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Roger Moore's debut in the role of James Bond is a pleasingly dated Blaxploitation pastiche, which, though it has not aged particularly well, still endures as an entertainingly oddball 1970s' crime thriller. The great Yaphet Kotto (Across 110th Street, Alien) makes a terrific villain, whilst the debuting Jane Seymour is gorgeous as Solitaire, even if her acting isn't always brilliant. Making it five-for-five, the character of Felix Leiter is re-cast yet again, this time in the form of David Hedison, star of 1958's The Fly, and Julius W. Harris' Tee-Hee is a great henchman, up there with Oddjob and Jaws in the menace stakes. Unlike later efforts in the series, this film wasn't written with Moore in mind, and the effect of taking the urbane Englishman totally out of his natural comfort zone adds immeasurably to the film's impact. The alligator farm sequence and resulting speedboat chase are two of the series' most famous scenes, and Paul McCartney's theme song is possibly the very best written for a Bond movie. This film really is a product of its time, and not just in terms of the fashions and music; you'd never have a PG-rated movie that dealt with heroin trafficking and black magic given the green light by a major studio these days.
Another strong selection of `Ultimate Edition' DVD extras is featured here. Again we have the Patrick Macnee-narrated documentary as the main point of interest, but the award for oddest special feature must go to the clip of Moore (then the star of TV's The Saint) bizarrely messing around as a spoof version of 007 in a sketch from the `Mainly Millicent' TV show in 1964. As you would expect of a showcase for the `comedy skills' of Millicent Martin (who almost single-handedly derailed the later seasons of Frasier with her excruciating performance as Daphne's horrendous mother), the sketch is about as funny as accidentally cutting your toes off with a garden spade.
One person found this helpful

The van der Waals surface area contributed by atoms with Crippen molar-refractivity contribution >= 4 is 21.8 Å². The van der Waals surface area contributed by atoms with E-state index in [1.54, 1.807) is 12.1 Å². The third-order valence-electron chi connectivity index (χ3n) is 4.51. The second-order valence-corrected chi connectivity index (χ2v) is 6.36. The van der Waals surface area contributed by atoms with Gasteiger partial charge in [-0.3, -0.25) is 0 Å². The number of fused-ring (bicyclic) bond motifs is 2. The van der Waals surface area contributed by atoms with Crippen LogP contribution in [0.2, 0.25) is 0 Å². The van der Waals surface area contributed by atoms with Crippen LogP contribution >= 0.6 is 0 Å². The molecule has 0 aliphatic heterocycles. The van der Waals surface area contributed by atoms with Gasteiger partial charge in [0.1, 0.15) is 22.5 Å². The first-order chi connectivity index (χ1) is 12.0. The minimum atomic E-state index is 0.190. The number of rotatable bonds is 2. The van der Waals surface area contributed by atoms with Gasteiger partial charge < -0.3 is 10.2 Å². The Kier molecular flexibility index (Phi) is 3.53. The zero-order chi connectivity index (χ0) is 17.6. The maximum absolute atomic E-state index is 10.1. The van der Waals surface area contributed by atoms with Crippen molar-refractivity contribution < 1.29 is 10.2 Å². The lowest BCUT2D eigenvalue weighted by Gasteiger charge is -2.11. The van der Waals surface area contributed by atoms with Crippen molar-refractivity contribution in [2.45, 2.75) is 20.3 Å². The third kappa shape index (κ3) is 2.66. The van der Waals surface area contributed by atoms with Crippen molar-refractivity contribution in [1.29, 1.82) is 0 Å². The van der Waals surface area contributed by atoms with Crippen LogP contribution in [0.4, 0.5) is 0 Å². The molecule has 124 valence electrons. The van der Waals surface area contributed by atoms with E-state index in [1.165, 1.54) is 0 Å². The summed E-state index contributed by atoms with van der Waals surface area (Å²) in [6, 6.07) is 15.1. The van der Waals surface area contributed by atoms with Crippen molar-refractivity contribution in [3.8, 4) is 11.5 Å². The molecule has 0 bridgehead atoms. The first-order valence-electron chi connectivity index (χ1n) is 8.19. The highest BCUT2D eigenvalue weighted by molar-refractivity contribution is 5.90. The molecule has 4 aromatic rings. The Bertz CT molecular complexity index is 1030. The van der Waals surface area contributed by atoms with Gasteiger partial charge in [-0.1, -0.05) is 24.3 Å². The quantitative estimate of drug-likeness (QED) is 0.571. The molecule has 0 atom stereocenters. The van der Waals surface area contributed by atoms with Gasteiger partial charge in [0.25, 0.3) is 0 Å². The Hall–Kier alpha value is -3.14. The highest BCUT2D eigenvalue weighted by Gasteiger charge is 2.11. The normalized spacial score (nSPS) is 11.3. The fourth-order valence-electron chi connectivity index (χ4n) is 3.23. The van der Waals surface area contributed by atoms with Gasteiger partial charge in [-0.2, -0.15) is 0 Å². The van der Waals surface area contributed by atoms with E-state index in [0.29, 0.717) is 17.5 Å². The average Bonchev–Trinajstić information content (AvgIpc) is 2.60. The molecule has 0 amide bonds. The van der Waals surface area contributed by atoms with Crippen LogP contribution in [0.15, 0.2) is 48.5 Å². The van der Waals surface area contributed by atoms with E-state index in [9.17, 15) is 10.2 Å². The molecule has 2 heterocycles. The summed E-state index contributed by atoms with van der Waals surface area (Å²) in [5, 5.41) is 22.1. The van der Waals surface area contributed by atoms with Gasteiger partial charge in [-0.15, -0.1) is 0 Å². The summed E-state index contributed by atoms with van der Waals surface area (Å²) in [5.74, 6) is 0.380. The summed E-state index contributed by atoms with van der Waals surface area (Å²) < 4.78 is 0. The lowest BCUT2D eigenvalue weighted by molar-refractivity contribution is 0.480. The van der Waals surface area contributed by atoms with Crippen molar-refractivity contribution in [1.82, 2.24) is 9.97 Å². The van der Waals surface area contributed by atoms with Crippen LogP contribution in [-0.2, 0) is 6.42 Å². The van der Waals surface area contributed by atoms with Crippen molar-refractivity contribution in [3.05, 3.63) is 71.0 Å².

stephen brian morganReviewed in the United Kingdom on 26 July 2021
4.0 out of 5 stars
Worth the watch
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Roger Moore is no Sean Connery, but it's a well made film with a good story line.
coraReviewed in the United Kingdom on 30 March 2019
5.0 out of 5 stars
Roger Moore's First Outing as Bond
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This is actually quite a decent Bond flick. When this was made in 1973, Roger Moore was still young and handsome and made for an attractive new Bond after Connery's departure from the franchise. The story set in and around New Orleans and on a fictitious Caribbean island is intense and quite dark and the humour which has become a trademark of the Moore era is still rather restrained. While the irate Sheriff is huge fun, he does not distract from the spectacular speed boat chase. I personally really enjoyed the imaginative voodoo scenes, but for young or sensitive viewers these may be disturbing. Also worth mentioning is the theme song by Paul McCartney, one of the best in the entire series.

One word of warning: This is very much a product of its time (the early 1970s) and if you're looking for political correctness, stay away from this film. It does feature instances of racism and blaxploitation. Then again, if you're big on political correctness, you should probably stay away from Bond altogether - the films, the books, the character.
4 people found this helpful
JSJ2708Reviewed in the United Kingdom on 28 December 2021
5.0 out of 5 stars
great film
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great film
JohnReviewed in the United Kingdom on 03 April 2019
3.0 out of 5 stars
One of the worst Bonds
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The film has some redeeming features: the music is good and helps maintain a simmering of suspense throughout the film, Tee Hee is a great villain, and some parts of the film are also quite humorous. The scene in the lead up to the climax with the crocodiles is a fantastic sequence. However, Bond lost its way with this film due to the supernatural / magic ideas being taken too far, and not really appropriate for this type of film, for instance, the immortality of Baron Samedi. The bizarre demise of Kananga (where he swallows a pressurised bullet) helps mar the climax of the film and is one of the worst clangers of any Bond film. The boat chase is also stymied by the awful presence of Sheriff Pepper. Therefore this film has one of the weakest climaxes of any Bond film: the stakes have never felt lower.
2 people found this helpful